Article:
14 June 2023

Could the looming schools crisis become a big election issue?


Received wisdom tells us that schools will not be a core electoral issue when Rishi Sunak goes to the country, probably next year. Most education policy wonks and pollsters (I am both) are at pains to explain that we shouldn’t expect a repeat of Tony Blair’s ‘education, education, education’ sloganeering.

Schools are not only better than they have been for some time – ergo, electoral salience drifts away – and pale into insignificance compared to the many overlapping crises we face: the exploding mortgage market, the failing NHS, sky-high energy costs and so on…

At first glance they are right. Schools are, in many ways, much improved. Thanks to a combination of New Labour and Gove-era reforms, standards are climbing. The international league tables confirm it, and polling (including from my firm, Public First) suggests that parents are way too content with their kids’ schooling to have education at the front of mind when they cast a ballot.

The logical extension of this argument is, therefore, that Sir Keir Starmer’s forthcoming speech on ‘Opportunity’ (one of his ‘five missions’) is rather less important than his big set-pieces on the NHS, the environment or the economy. There are few votes to win here, some cynics would conclude.

But that is to make the fatal assumption that nothing will change between now and the general election in (probably) autumn of next year. That is to suggest that the current state of schools is immutable.

I don’t think it is.

There are lots of things going wrong, and they’re all going wrong at the same time (also known as the ‘wrong time’ if you’re a Conservative electoral strategist).

Firstly, behaviour is worsening. This is hard to measure, but if you talk to as many teachers as I do, you’ll hear the same thing time and again: since Covid, more and more students can’t or won’t do as they’re told. This is probably related to the after effects of the pandemic lockdowns, a deterioration in both mental health and youth mental health services and the domestic chaos that inevitably follows in the wake of a cost of living squeeze. But whatever the reason, it’s happening.

Secondly, teachers can’t be found. As a result of both a recruitment and retention crisis, driven by low pay and frankly mid-20th century working conditions, there is a dramatic shortage of teacher of all kinds in our classrooms. Heads report that recruitment this year is worse than it has ever been and it’s harder and harder to guarantee that there’s a qualified adult in every classroom. Ensuring a supply of teachers is one of the Department for Education’s core responsibilities.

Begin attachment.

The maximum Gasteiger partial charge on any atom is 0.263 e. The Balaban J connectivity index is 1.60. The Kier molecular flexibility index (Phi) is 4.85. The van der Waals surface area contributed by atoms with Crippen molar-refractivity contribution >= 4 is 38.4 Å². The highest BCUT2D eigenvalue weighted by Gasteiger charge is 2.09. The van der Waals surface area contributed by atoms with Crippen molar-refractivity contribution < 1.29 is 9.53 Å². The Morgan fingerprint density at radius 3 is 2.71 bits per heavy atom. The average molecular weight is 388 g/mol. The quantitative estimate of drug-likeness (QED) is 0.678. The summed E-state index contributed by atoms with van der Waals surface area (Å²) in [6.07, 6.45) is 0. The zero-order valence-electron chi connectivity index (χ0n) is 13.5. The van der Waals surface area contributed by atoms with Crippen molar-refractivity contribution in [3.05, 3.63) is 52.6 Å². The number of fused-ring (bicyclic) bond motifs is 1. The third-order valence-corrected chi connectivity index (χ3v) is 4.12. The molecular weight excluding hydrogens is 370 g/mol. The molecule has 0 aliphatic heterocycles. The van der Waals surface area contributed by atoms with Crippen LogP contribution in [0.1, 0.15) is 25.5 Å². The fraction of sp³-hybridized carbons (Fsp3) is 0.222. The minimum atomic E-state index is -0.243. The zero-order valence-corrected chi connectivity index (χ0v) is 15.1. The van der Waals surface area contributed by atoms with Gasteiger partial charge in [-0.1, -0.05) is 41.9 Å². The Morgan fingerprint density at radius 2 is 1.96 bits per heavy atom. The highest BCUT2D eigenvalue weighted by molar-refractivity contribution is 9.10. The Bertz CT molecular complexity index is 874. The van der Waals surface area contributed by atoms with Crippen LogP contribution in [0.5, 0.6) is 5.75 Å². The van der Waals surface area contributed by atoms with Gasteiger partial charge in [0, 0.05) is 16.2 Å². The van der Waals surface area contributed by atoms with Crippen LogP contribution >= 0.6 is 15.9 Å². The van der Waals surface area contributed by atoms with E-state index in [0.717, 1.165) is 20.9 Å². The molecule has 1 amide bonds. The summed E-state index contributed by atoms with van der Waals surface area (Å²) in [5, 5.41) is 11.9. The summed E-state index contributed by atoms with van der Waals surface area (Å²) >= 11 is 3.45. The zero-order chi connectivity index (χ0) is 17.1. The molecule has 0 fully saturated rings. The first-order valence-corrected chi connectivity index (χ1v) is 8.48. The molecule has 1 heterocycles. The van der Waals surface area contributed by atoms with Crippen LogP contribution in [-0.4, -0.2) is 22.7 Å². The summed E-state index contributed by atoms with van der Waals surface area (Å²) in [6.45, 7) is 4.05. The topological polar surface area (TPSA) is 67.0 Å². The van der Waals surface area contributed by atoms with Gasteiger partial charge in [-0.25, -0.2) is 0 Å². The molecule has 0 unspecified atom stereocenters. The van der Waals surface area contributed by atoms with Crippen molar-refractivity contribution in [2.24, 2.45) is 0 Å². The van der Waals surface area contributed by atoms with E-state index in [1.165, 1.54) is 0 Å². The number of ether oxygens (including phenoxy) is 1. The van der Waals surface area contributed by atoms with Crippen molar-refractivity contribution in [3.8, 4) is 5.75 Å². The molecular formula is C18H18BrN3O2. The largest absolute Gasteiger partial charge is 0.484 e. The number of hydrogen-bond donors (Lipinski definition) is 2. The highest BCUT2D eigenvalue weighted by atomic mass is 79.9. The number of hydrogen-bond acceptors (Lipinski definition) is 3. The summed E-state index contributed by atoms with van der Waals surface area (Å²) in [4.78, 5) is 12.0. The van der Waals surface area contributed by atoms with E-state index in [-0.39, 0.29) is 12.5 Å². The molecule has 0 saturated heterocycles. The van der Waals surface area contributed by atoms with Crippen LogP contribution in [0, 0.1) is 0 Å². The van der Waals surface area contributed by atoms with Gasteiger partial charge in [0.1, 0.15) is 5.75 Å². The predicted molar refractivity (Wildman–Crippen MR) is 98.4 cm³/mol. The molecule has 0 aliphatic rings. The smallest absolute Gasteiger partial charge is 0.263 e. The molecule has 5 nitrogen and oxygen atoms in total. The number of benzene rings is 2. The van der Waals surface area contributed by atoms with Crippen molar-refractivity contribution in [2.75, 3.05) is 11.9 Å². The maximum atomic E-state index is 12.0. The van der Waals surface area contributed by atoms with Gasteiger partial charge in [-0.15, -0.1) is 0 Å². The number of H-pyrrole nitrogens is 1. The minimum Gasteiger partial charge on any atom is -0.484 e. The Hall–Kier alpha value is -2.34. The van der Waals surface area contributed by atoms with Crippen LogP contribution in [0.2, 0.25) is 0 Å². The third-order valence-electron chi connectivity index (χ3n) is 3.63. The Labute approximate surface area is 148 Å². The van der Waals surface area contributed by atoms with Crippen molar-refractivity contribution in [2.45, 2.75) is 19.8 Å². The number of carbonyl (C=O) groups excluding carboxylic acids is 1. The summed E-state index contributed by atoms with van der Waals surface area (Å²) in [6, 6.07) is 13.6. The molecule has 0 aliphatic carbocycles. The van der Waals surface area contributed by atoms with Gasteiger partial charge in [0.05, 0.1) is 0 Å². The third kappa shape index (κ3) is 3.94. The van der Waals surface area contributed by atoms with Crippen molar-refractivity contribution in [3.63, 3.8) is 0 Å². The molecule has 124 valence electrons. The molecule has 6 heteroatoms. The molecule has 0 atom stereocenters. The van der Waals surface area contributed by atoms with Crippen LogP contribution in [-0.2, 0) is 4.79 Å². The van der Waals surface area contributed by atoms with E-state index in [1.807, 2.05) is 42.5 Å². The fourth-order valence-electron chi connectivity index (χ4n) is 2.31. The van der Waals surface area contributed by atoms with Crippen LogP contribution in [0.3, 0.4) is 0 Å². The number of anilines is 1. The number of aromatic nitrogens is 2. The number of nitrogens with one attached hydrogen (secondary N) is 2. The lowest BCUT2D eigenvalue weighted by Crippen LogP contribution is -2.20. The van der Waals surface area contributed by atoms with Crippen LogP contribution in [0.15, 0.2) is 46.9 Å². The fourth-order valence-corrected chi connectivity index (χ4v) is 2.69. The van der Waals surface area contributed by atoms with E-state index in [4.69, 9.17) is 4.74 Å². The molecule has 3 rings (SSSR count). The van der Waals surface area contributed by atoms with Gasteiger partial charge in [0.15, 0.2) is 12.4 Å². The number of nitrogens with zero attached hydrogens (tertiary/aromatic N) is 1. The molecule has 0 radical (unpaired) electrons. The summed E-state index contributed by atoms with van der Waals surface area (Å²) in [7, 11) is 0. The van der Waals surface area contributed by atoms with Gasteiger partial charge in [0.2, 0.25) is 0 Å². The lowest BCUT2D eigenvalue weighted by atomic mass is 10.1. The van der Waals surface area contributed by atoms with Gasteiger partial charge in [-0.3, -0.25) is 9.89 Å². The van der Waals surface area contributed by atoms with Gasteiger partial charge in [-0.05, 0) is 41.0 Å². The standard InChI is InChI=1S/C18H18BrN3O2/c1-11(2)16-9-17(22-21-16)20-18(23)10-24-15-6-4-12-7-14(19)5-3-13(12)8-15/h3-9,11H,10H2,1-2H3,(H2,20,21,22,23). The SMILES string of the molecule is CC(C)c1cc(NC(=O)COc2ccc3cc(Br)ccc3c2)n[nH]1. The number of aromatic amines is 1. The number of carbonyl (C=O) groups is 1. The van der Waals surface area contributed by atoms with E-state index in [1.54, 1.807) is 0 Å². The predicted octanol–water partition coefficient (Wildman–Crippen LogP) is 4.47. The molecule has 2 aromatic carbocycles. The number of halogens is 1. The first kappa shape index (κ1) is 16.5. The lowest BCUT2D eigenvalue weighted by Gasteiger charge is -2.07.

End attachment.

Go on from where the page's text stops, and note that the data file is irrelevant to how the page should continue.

Finally, in an echo of the fag-end of the Major government, school buildings are beginning to crumble. A combination of shabby commissioning under New Labour and lack of investment under the Tories means that cracks are, quite literally, beginning to appear in our primaries and secondaries in a way not seen for a generation.

Bundle this altogether and you have ‘teacherless classrooms with kids running amok in schools buildings that are crumbling’. It might not be a fair portrayal of the reality in most classroom, but it’s not a pretty picture for a government that will have been in power for, by then, 14 years – and one that originally put education squarely at the centre of its offer. Remember Michael Gove and David Cameron touring the news studios before the 2010 election pointing to our plummeting place in the Pisa league tables? Or this 2010 White Paper on ‘The Importance of Teaching’?

This could prove an open goal for Sir Keir when he makes his ‘Opportunity mission’ speech, although it may have come too soon, before schools really start shedding tiles and the teacher shortages bite even deeper.

If that proves to be the case, the Tories have time to shore up their position. I can’t see it happening though – the Conservatives really do appear to have run out of steam on education. There’s little momentum behind fresh reform or appetite to set out a positive vision in this area.

Maybe, after all, we will see Starmer standing under the slogan ‘schools, schools, schools’ as he launches Labour’s election campaign next year. Here’s hoping.

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Ed Dorrell is a partner at Public First.

Columns are the author's own opinion and do not necessarily reflect the views of CapX.